Jaillan Yehia

The Northern Renaissance: Dürer to Holbein – European Art at Buckingham Palace

Written by Jaillan Yehia

Post Categories: Art & Culture | Continents | England | Europe | London

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Sir John Godsalve by Hans Holbein the Younger

Sir John Godsalve by Hans Holbein the Younger, my favourite portrait in the exhibition

Buckingham Palace’s Queen’s gallery unveils more artistic treasures this week with the opening of The Northern Renaissance: Dürer to Holbein exhibition, a collection of Northern European art which includes the painting that defines the world’s image of Henry VIII, plus a painting freshly unveiled after a two-year-long conservation project and a collection of prints by the art world’s original entrepreneur. Here are my highlights…

The Royal Collection has a seemingly limitless supply of fascinating artworks upon which to draw inspiration, and the latest collection to be shown at Buckingham Palace’s dedicated exhibition space, The Queen’s Gallery, gives us an insight into the intrigues and politics that shaped Northern Renaissance art at the courts of European monarchs fighting for supremacy during the 15th and 16th Centuries – attracting artists such as Cranach, Cluoet, da Vinci, Holbein and Dürer in the process.

Sir Henry Guildford by Hans Holbein 1527

An original sketch and final portrait of Sir Henry Guildford by Hans Holbein

The work on display includes paintings, drawings and tapestries from a time when religion and politics dominated life, and are bursting with hidden details, stories, myths and political scandal.

In one 400 year old painting, Hans of Antwerp by Holbein, we also see for the first time the results of two years of painstaking research and conservation which reveals colours and details including a metal key sitting on the subject’s desk which was previously obscured by layer upon layer of paint and varnish.

Hans of Antwerp in The Northern Renaissance: Dürer to Holbein

Hans of Antwerp: the light background and green desk were revealed during restoration

In another world famous painting Massacre of the Innocents by Bruegel the scene unfolding in front of us is more sinister than we can imagine. Originally painted as a modern day depiction of the massacre of children in Bethlehem by King Herod, we learn that the Holy Roman Emperor Rudolph II became so haunted by the imagery that he decreed the children and babies should be painted over with depictions of bundles, animals and food – although infra-red imaging allows us to see the original figures recoiling in fear and a couple of subjects are left running away from the pillaging soldiers, or taking shelter in a doorway, hinting at what lies beneath the over-painted surface.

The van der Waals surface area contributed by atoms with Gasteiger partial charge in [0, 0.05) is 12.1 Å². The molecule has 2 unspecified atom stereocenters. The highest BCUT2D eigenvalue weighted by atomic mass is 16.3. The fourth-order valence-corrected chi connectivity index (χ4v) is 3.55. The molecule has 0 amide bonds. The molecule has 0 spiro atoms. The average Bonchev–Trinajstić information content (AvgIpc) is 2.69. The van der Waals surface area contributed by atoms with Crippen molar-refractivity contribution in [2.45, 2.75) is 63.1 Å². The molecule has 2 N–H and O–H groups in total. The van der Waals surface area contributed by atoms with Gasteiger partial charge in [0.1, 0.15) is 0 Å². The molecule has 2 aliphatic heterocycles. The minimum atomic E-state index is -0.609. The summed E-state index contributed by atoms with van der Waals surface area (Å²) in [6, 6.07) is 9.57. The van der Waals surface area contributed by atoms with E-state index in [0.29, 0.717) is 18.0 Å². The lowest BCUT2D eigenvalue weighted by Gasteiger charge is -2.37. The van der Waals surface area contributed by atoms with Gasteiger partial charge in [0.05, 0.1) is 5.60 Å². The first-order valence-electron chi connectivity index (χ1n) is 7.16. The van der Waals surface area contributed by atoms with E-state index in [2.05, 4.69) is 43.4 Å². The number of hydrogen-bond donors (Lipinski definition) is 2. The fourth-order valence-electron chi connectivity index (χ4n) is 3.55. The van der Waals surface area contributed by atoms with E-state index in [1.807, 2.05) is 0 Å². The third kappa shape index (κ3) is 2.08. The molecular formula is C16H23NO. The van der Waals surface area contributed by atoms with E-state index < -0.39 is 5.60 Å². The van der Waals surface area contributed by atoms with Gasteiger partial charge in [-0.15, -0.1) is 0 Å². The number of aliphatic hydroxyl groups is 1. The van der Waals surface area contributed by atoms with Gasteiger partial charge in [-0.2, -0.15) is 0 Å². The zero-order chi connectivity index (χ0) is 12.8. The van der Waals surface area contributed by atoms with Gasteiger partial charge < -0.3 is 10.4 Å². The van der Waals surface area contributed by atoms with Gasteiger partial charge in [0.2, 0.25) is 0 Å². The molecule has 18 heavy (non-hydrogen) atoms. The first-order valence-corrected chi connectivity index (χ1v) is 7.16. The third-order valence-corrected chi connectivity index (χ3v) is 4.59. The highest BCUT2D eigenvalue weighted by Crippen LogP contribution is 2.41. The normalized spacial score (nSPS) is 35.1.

Massacre of the Innocents

Massacre of the Innocents

The exhibition contains the original image which defines our idea of what King Henry VIII looked like. You may notice that the artist is not Holbein but instead van Leemput – this is because the original life-sized version of the work, in which Holbein had the idea to present Henry squaring up to the audience while the other subjects faced inwards, was destroyed in a fire at Whitehall Palace in the late 1600’s and this smaller copy is all that survives.

The displays also hold the key to the death of Saint Thomas More, Henry’s one-time Lord Chancellor and the man who gave us the word ‘utopia’: More was betrayed at court and could have been saved by notorious self-promoter Sir Richard Southwell whose secrets led directly to More’s execution.

Henry VII, Elizabeth of York, Henry VIII and Jane Seymour by van Leemput

Detail from a painting of Henry VII, Elizabeth of York, Henry VIII and Jane Seymour by van Leemput

Also adept at self-promotion was Dürer himself  – one of the greatest portraitists in history with a technique so fine that fellow masters asked to examine his brushes for clues as to how he achieved his strokes. He had a sharp business brain, choosing to be a master print maker because he excelled at it and had the commercial nous to employ agents to tout his prints the world over. He had his wife’s sell his work at fair booths too and pioneered a logo instead of a signature on his paintings creating the art world first big brand in the process.

As one of the curators explained to me, Dürer had his finger firmly on the pulse and knew how to publicise himself: if he had been alive today he’d have been working with bloggers.

The Northern Renaissance: Dürer to Holbein at the Queen's Gallery

The Northern Renaissance: Dürer to Holbein at the Queen’s Gallery

More Info

The Northern Renaissance: Dürer to Holbein exhibition runs from November 2nd 2012 to April 14th 2012 at The Queen’s Gallery, Buckingham Palace Road.

Open daily, 09:45-17:30 (last admission 16:30).

Tickets cost £9.25 for adults with concessions available.

There are free ten minute talks on Thursdays at noon and 3pm and a selection of longer talks which cost £5 with your ticket.

Find out more at by visiting the official website

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